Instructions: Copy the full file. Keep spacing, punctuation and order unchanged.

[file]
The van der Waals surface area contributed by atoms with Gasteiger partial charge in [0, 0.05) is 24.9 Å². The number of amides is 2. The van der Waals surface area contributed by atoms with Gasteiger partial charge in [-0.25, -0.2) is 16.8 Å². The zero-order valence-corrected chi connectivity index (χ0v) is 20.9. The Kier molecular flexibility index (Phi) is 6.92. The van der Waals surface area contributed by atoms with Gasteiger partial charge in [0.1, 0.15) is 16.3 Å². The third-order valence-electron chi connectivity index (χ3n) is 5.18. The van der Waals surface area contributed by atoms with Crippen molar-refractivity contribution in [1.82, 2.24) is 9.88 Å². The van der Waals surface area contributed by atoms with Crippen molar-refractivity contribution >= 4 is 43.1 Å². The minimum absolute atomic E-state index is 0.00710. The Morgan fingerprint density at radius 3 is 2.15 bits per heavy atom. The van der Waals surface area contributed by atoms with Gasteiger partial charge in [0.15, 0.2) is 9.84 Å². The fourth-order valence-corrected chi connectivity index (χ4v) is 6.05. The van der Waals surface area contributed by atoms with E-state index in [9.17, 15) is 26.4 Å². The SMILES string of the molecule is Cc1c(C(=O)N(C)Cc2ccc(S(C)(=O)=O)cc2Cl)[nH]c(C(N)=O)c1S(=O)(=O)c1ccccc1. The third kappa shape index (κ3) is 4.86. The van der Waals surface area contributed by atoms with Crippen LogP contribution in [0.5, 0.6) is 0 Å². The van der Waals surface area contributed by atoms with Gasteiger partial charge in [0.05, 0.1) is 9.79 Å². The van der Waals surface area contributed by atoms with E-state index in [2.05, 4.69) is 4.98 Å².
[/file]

The van der Waals surface area contributed by atoms with Gasteiger partial charge in [0, 0.05) is 24.9 Å². The number of amides is 2. The van der Waals surface area contributed by atoms with Gasteiger partial charge in [-0.25, -0.2) is 16.8 Å². The zero-order valence-corrected chi connectivity index (χ0v) is 20.9. The Kier molecular flexibility index (Phi) is 6.92. The van der Waals surface area contributed by atoms with Gasteiger partial charge in [0.1, 0.15) is 16.3 Å². The third-order valence-electron chi connectivity index (χ3n) is 5.18. The van der Waals surface area contributed by atoms with Crippen molar-refractivity contribution in [1.82, 2.24) is 9.88 Å². The van der Waals surface area contributed by atoms with Crippen molar-refractivity contribution >= 4 is 43.1 Å². The minimum absolute atomic E-state index is 0.00710. The Morgan fingerprint density at radius 3 is 2.15 bits per heavy atom. The van der Waals surface area contributed by atoms with Gasteiger partial charge in [0.15, 0.2) is 9.84 Å². The fourth-order valence-corrected chi connectivity index (χ4v) is 6.05. The van der Waals surface area contributed by atoms with E-state index in [9.17, 15) is 26.4 Å². The SMILES string of the molecule is Cc1c(C(=O)N(C)Cc2ccc(S(C)(=O)=O)cc2Cl)[nH]c(C(N)=O)c1S(=O)(=O)c1ccccc1. The third kappa shape index (κ3) is 4.86. The van der Waals surface area contributed by atoms with Crippen LogP contribution in [0.5, 0.6) is 0 Å². The van der Waals surface area contributed by atoms with Gasteiger partial charge in [0.05, 0.1) is 9.79 Å². The van der Waals surface area contributed by atoms with E-state index in [2.05, 4.69) is 4.98 Å².